The surprise is, nobody really saw this coming.  Sure, people thought Ghost was a good player.  But he was behind a handful of blueline prospects in terms of potential.  Yes, this is a lameass season with not much to be happy about.  But Ghost... damn.  All I keep thinking is that I hope he is STILL behind the handful of prospects who were ahead of him in regards to potential.  

 

If that's the case, then a Cup will certainly be headed down Broad St within a few years.

 

I still think Provorov will be a better all around defenceman. And Sanheim should be in his ballpark offensively. 

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7 minutes ago, flyercanuck said:

Reported and put on ignore. 

 

It took you this long to put me on ignore?! 

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10 minutes ago, flyercanuck said:

\\

1 hour ago, Adamflyers said:

You see the same thing with great rookie pitchers in baseball.  Their first run through the league, they are lights out.  The 2nd time around, they are more prone to giving up hits because they have been scouted.  The sophomore slump is often times due to this.  

 

So the real challenge of a good rookie is if they can adjust their game to overcome the adjustments that other teams/players will make to contain them.  I have already seen other teams playing Ghost differently, not falling for his shifty moves as much thus getting more shots blocked, but so far he has been good enough to continue making a difference and putting up points.  He just need to continue to develop his game now at the NHL level and continue to grow.  I hope he is able to get a little better defensively   

 

The only thing they can do to react to scouting on Ghost is pay more attention to him and give him less room, which will simply leave more room for Giroux and Jake and Wayne.  It's a win win.  The only thing that'll screw him up is trying to change his game or (god forbid) injury.   I look at guys we've had like Pitkanen and Sbisa.  Sbisa was ruined by being sent back to Juniors and being forced to play 40+ minutes a night, and was shipped to Anaheim where he got hurt and they couldn't really develop him at that point.  Pitkanen floundered here trying to play a system that didn't feed his strengths.  He was never a great 2 way D man and that's the life long criticism of him... 

 

But Ghost is already offensively way better than either and the biggest ting that could be done to screw him up is to try to force his game into something it's not.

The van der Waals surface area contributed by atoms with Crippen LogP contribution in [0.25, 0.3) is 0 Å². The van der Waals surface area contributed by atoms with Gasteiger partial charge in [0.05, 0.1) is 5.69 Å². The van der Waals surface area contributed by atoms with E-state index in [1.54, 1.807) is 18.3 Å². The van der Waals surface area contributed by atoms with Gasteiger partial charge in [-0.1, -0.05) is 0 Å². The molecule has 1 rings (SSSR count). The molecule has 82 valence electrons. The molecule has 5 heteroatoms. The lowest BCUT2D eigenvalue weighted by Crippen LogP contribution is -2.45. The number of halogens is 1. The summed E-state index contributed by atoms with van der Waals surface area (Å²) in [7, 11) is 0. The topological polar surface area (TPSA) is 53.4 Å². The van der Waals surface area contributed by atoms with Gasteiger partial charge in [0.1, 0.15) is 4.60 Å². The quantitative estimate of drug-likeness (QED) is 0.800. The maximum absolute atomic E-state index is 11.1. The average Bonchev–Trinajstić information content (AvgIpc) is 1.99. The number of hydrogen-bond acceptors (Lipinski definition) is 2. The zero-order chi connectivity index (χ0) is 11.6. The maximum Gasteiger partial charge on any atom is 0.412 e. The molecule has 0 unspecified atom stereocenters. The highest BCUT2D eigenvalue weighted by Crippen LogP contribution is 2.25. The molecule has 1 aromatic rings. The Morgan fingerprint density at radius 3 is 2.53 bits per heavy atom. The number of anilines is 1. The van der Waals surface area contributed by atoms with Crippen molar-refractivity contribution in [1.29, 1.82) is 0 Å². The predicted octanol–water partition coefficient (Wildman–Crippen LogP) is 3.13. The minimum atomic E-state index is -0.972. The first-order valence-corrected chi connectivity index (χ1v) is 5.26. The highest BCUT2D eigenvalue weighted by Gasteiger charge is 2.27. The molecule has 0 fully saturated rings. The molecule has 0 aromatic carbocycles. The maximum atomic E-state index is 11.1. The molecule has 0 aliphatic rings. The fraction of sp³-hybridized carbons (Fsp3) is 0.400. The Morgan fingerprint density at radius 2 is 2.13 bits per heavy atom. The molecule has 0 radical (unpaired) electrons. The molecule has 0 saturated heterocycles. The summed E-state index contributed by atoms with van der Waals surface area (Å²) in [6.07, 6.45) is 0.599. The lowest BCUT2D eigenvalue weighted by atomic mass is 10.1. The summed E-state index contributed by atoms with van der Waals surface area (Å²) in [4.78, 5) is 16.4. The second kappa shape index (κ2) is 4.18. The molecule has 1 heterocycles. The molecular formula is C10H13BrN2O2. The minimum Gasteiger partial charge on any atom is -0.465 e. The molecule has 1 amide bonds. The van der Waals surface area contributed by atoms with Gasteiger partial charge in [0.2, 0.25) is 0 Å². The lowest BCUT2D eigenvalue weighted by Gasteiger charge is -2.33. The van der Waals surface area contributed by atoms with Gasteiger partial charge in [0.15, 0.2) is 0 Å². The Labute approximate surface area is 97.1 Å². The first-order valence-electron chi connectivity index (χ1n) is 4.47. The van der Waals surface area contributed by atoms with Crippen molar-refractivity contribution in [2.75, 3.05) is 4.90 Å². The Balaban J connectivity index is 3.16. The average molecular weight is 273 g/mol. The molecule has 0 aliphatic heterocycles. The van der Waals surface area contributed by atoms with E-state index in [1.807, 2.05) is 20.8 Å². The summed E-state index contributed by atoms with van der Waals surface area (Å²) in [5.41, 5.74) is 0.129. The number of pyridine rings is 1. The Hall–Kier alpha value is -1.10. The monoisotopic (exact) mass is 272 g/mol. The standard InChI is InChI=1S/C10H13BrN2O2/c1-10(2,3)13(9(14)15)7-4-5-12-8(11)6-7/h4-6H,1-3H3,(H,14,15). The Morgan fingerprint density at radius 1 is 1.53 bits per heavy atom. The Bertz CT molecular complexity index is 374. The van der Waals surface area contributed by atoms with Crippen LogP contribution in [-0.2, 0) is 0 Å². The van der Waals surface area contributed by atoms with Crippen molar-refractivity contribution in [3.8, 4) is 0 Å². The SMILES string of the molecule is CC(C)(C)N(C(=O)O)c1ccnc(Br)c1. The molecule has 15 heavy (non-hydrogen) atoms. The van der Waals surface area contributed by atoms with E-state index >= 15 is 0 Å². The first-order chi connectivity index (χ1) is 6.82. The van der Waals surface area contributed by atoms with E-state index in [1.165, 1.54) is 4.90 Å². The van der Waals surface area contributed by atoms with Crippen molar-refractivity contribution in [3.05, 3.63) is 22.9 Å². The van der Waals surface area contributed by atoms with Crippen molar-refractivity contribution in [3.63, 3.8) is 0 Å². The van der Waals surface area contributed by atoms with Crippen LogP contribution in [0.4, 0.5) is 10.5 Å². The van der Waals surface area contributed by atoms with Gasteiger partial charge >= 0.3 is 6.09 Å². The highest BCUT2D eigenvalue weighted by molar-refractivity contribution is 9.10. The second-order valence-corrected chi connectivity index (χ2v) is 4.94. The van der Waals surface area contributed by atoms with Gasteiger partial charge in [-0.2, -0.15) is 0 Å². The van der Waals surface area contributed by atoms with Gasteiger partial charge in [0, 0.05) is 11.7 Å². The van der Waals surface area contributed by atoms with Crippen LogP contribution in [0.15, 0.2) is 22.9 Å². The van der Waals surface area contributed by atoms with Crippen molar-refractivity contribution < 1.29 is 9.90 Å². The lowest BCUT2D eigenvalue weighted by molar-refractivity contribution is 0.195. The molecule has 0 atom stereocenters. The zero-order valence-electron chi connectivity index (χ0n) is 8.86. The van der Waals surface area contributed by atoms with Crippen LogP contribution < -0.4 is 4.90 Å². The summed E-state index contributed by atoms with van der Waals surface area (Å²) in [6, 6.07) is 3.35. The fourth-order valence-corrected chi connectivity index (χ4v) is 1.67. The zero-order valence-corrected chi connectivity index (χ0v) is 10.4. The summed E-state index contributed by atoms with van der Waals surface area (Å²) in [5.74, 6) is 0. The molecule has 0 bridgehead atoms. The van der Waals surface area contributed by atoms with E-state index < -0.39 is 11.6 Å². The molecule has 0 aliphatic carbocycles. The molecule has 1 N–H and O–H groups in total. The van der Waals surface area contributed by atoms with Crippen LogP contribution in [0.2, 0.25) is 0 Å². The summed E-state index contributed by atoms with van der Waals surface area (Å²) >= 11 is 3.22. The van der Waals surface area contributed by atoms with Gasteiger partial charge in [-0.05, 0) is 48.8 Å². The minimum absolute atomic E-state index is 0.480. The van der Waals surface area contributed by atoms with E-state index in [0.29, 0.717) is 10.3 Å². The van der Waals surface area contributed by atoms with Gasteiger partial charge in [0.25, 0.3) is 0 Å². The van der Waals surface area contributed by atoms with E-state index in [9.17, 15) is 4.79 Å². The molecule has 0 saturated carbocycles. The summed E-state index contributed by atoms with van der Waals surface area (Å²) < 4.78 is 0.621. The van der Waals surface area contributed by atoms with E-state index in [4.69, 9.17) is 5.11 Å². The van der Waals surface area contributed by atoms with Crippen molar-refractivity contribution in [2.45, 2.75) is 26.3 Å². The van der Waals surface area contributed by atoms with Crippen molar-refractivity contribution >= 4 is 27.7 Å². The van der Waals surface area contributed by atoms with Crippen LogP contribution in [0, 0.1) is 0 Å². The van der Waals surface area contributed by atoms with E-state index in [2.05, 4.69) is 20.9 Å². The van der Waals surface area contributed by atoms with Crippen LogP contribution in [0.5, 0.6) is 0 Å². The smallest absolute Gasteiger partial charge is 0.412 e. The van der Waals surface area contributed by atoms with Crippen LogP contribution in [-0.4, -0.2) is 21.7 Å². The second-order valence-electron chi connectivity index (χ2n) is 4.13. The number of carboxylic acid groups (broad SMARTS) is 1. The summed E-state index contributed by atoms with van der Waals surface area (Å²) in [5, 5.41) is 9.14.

God help me, the Penguins got themselves a whiney, cheap shotting, diving, egotistical, soft defensive liability in Crosby, but the kid could skate like a dream and shoot and pass as well or better than any of them.  They didn't try to turn him into Mark Messier.  They built their game around his strenghts.  God help me it worked for them for a while.  I'd have liked the winning, but would have felt so sick about the methods to get it had I been a Pens fan in 2007-2011, but god help me, they won a lot.

 

Luckily Ghost doesn't appear to be half the pain in the ass or cheap whiney dive artist Crosby was... but the fact that his strengths are SO heavily weighted in one direction and are SOOO apparent so early suggests to me that the team needs to play to those strengths instead of lamenting what he doesn't have and trying to hammer a round peg into a square hole.  The kid's a star and they need to respect his skills and utilize them for a change.  

 

 

 

 

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46 minutes ago, Podein25 said:

 

It took you this long to put me on ignore?! 

 

No sir...you've been on ignore all along. I'm ignoring you right now as we speak.

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31 minutes ago, King Knut said:

.

 

God help me, the Penguins got themselves a whiney, cheap shotting, diving, egotistical, soft defensive liability in Crosby, but the kid could skate like a dream and shoot and pass as well or better than any of them.

 

 

 

 

I wouldn't exactly call him a defensive liability.

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6 minutes ago, flyercanuck said:

 

I wouldn't exactly call him a defensive liability.

 

in 2007?

 

He's always been good on faceoffs, but he ain't Bergeron.